Mr Morris quizzed justice secretary Chris Grayling about what action the Government was taking a year after the murder of Leasowes High School pupil Christina Edkins and a week after the fatal stabbing of a teacher in Leeds.
He pressed for the measure to “send the strongest signal that carrying knives is unacceptable and will be punished”.
The justice secretary confirmed the Government is reviewing sentencing policy for knife crime and said that he wants a change in the law.
Mr Morris has also signed amendments to the Criminal Justice and Courts Bill, which would extend the mandatory six month minimum jail sentence for people convicted of threatening someone with a knife to any adults convicted of carrying a knife for a second time.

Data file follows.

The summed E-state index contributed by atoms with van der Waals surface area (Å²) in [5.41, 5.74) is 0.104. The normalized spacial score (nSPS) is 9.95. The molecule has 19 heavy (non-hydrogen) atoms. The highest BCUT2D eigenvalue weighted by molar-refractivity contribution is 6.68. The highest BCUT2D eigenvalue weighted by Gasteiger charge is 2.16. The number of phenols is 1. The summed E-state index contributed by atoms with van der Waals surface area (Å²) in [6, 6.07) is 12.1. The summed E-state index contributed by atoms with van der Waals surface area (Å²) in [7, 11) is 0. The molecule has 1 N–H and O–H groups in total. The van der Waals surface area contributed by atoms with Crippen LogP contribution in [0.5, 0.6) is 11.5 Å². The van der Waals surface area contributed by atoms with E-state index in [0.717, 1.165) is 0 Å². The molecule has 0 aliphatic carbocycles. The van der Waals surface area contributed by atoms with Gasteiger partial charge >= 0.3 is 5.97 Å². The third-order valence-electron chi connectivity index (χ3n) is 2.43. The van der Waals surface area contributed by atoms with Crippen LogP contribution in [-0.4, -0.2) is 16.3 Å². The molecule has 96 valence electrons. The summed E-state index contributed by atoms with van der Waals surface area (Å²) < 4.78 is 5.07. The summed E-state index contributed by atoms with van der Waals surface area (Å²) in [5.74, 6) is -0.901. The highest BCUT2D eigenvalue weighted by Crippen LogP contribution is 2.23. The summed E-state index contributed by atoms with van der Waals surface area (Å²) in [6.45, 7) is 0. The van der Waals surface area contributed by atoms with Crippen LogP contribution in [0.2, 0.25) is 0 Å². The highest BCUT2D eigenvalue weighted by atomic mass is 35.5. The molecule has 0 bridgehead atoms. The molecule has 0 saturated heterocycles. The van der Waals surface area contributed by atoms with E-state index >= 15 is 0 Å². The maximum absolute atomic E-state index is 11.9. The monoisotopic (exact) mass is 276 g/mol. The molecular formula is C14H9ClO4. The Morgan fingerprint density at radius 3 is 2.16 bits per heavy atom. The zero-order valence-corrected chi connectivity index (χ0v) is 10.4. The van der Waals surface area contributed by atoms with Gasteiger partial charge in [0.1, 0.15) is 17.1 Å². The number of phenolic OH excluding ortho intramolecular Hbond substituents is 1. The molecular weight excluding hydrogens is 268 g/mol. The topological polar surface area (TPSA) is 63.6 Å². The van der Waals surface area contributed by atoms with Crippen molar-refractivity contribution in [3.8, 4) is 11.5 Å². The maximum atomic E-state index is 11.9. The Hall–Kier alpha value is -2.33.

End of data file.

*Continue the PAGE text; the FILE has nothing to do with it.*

Young offenders aged 16-18 who are convicted for a second time would receive a minimum four month detention and training order.
Speaking after signing the amendments, Mr Morris said: “I promised Christina Edkins’s family that I would take up the issue of knife crime and would campaign for a change in the law to make sure that people caught carrying illegal knives receive the prison sentences they deserve.
“The Government has done a lot already to toughen up knife laws, including ending simple police cautions for carrying an illegal knife and introducing minimum sentences for people convicted of using one, but we need to go further to make sure that people know that carrying an illegal knife will be treated the same as carrying a gun.
“I am delighted that the justice secretary agrees with me that we need change and I look forward to voting for it in Parliament.”